body position within the boat changes the performance dramatically too.
So, this is a general description of which boat to choose for what you
are looking for. For the sizes you fit into- look at the spec sheet.

Fun sizing:

Kids: it is tempting to put your kid into a boat that they
will grow into in a year or two. Buy your kid a pair of jeans that they
will grow into in a year or two and send them off to school and see how
that goes over, not good! If you want your kid to try kayaking, and actually
like it, you have to suck it up and put them in a boat that they won’t
feel like a geek in. This is no joke. You may be happy paddling along and
being an eddy flower, watching the other kayakers play, but you kid will
at least imagine themselves being able to do this one day, and if you put
them in a boat that they have no chance to learn to play, then you will
take away their excitement for learning. I had Dane in a long fiberglass
boat when he was little. One day just stopped asking to go paddling and
lost all interest in paddling himself, only still liking foamboating. I
asked him numerous times if he wanted to go kayaking. Finally he told me
(he was 6), that he wanted a “planning hulled kayak like me”.
I told him that he didn’t need a planning hulled kayak until he learned
to roll and wanted to start playing. What he said changed my idea of what
a kid is thinking forever, “I don’t need to learn to roll, until
I have a planning hulled kayak that I can play.” He didn’t like
watching all of the people he new do fun stuff in our kayaks while he ferried
around and that was all he could do. David Knight and I designed him the
Ace 2.5 and he suddenly was stoked to kayak, learning to roll the next spring,
learning to flatwater cartwheel that summer, learning to surf and play all
summer long and becoming what he is today- a full-on kayaker with a confidence
level a kid can only get from being the young one who can do so much. What
do you do with your Fun 1, or Fun 1.5, or Star when they grow out of it?
The resale value on these boats will be record setting and you won’t
have any problem finding a new home for them at a cost to you of about $200-$300
for the entire time your kid has the boat. It is not worth stymieing the
growth potential of your kid as a kayaker to save $200-$300 over a few years.
With that said- you should not over weight the boat, knowing that if your
kids is at the upper reaches of the weight factor already, then the river
running ability of the boat will be reduced. Example: Fun 1 40-80 pounds-
60 being ideal. If your kid is 70 and growing fast- a Fun 1.5 which has
a 70-120 pound range is best all around to learn in. They will learn to
roll and paddle it easily now, then be able to flatwater play it in a short
amount of time. If your kid is not a beginner and wants a full on playboat-
get the Fun 1. Make sense?

Adults: Assuming you are not growing, then you are much easier
to pick a boat for. You will likely fit into 3 different sizes of the Fun
family. I, for example, fit the 2 Fun, Fun, and 4 Fun. I paddle the Fun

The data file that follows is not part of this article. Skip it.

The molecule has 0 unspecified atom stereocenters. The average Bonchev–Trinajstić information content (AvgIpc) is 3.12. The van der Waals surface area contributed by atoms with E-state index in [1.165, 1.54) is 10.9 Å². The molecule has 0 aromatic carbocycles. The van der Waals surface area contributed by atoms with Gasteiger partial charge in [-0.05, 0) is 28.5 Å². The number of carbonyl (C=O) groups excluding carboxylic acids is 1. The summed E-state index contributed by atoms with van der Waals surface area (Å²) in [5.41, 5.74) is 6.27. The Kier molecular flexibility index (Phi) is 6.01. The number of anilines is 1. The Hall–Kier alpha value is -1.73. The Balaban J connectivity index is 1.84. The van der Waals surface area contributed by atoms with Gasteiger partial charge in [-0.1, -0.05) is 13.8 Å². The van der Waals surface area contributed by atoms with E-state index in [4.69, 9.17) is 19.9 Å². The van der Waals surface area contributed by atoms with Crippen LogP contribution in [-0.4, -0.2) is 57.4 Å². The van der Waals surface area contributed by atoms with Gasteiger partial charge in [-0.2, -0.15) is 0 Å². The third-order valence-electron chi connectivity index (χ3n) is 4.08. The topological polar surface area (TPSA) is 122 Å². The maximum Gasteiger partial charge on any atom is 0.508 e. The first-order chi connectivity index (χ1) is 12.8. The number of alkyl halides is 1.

as my river running playboat. However, the 4 Fun floats me even higher and
is a little easier to stay upright, while the 2 Fun is easier to get vertical
and squirt, but is edgy because I weigh it down in the water too much. The
Fun is a perfect size for me for ergonomics, river running, and playboating.
So here is how you choose:

If you want to go a little more on the side of river running
and less on the play- go with the size bigger, or your size if you are on
the lighter size of it.

If you want to get vertical a little easier, and are willing
to have your edges closer to the water, go with your size or a size smaller.

If you want the best all around river running playboat, that
does it all within the parameters of the design for your size- choose the
one you are closest to the middle of.

If you are on the edge of two sizes- you are lucky. Decide
which you want to maximize- river running or playboating, and choose accordingly
(small for play, larger for river running) Remembering that both will do
both well, your choice will determine which one you make easier.

Body position in the boat

If you are tall and thin- move the seat back a notch to balance
the boat out- the bow should not pearl.

If you are short and stocky- keep the seat neutral or move
if forward one notch, but make sure the bow doesn’t pearl.

If you want to do flatwater cartwheels or bow stalls easier-
let some air out of the Happy Feet, slide forward and tighten your backband
so you have more weight on the bow making it easier.

If you want to do squirts or stern stalls- loosen the backband,
and pump up the Happy Feet to move you back a little and put more weight
on the stern.

River Running- Neutral is best as long as you don’t
pearl to keep equal volume in bow and stern for horizontal paddling.

Loops- Move seat back for maximum air on front loops!

Wave surfing- neutral

Hole playing- neutral

Rolling- neutral


Star, All-Star, Super Star sizing:
The Star is ½ of a size smaller than the
2 Fun The Star is ½ of a size smaller than the 2 Fun (it is the easiest
to get vertical boat for most small people) The All-Star is the same as
the Fun, the Super Star is ½ way in between the 4 Fun and the Super

If you want the best all around rodeo boat you should get
the one that most closely fits your weight.

If you are on the edge of two of them then:

For bigger loops, more room in the boat, easier river running,
but harder to get vertical- get the bigger one.

For the easiest possible flatwater cartwheels, and to be able
to boss the boat around more, but not as big of loops, get the smaller one.

spaced the Stars out enough for them to fit most people with
just three sizes. In a world where most boat companies only make two sizes
of their rodeo boat, I think you will see the benefits of a third size right
away, especially if you are big or little.

I hope this helps!